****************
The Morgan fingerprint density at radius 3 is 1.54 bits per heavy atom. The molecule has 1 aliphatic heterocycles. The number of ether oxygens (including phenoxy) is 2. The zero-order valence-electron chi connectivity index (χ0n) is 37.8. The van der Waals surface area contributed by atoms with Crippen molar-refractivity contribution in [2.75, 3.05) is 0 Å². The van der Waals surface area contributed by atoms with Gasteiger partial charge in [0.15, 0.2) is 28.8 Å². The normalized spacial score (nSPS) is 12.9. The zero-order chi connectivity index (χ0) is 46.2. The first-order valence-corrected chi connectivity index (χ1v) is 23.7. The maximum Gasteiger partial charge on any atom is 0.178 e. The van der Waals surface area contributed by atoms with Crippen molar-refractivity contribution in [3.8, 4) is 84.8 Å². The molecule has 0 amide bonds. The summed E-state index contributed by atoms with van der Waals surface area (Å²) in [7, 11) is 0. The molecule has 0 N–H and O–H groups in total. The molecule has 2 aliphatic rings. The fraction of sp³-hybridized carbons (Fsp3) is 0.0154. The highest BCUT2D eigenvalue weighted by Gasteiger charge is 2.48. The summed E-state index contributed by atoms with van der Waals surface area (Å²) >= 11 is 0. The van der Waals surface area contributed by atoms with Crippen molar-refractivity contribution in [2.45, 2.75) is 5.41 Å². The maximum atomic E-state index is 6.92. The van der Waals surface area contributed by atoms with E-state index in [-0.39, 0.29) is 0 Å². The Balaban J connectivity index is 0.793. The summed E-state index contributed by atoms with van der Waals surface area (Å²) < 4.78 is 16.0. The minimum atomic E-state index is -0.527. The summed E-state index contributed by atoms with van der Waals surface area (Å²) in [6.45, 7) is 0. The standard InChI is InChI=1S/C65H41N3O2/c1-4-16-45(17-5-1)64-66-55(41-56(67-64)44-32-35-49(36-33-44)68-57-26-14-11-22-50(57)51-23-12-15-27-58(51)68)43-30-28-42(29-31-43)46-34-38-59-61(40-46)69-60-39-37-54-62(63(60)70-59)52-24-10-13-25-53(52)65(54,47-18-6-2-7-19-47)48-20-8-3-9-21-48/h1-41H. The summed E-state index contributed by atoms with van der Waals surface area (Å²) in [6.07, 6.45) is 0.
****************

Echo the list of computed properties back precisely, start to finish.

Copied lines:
The Morgan fingerprint density at radius 3 is 1.54 bits per heavy atom. The molecule has 1 aliphatic heterocycles. The number of ether oxygens (including phenoxy) is 2. The zero-order valence-electron chi connectivity index (χ0n) is 37.8. The van der Waals surface area contributed by atoms with Crippen molar-refractivity contribution in [2.75, 3.05) is 0 Å². The van der Waals surface area contributed by atoms with Gasteiger partial charge in [0.15, 0.2) is 28.8 Å². The normalized spacial score (nSPS) is 12.9. The zero-order chi connectivity index (χ0) is 46.2. The first-order valence-corrected chi connectivity index (χ1v) is 23.7. The maximum Gasteiger partial charge on any atom is 0.178 e. The van der Waals surface area contributed by atoms with Crippen molar-refractivity contribution in [3.8, 4) is 84.8 Å². The molecule has 0 amide bonds. The summed E-state index contributed by atoms with van der Waals surface area (Å²) in [7, 11) is 0. The molecule has 0 N–H and O–H groups in total. The molecule has 2 aliphatic rings. The fraction of sp³-hybridized carbons (Fsp3) is 0.0154. The highest BCUT2D eigenvalue weighted by Gasteiger charge is 2.48. The summed E-state index contributed by atoms with van der Waals surface area (Å²) >= 11 is 0. The van der Waals surface area contributed by atoms with Crippen molar-refractivity contribution in [2.45, 2.75) is 5.41 Å². The maximum atomic E-state index is 6.92. The van der Waals surface area contributed by atoms with E-state index in [-0.39, 0.29) is 0 Å². The Balaban J connectivity index is 0.793. The summed E-state index contributed by atoms with van der Waals surface area (Å²) < 4.78 is 16.0. The minimum atomic E-state index is -0.527. The summed E-state index contributed by atoms with van der Waals surface area (Å²) in [6.45, 7) is 0. The standard InChI is InChI=1S/C65H41N3O2/c1-4-16-45(17-5-1)64-66-55(41-56(67-64)44-32-35-49(36-33-44)68-57-26-14-11-22-50(57)51-23-12-15-27-58(51)68)43-30-28-42(29-31-43)46-34-38-59-61(40-46)69-60-39-37-54-62(63(60)70-59)52-24-10-13-25-53(52)65(54,47-18-6-2-7-19-47)48-20-8-3-9-21-48/h1-41H. The summed E-state index contributed by atoms with van der Waals surface area (Å²) in [6.07, 6.45) is 0.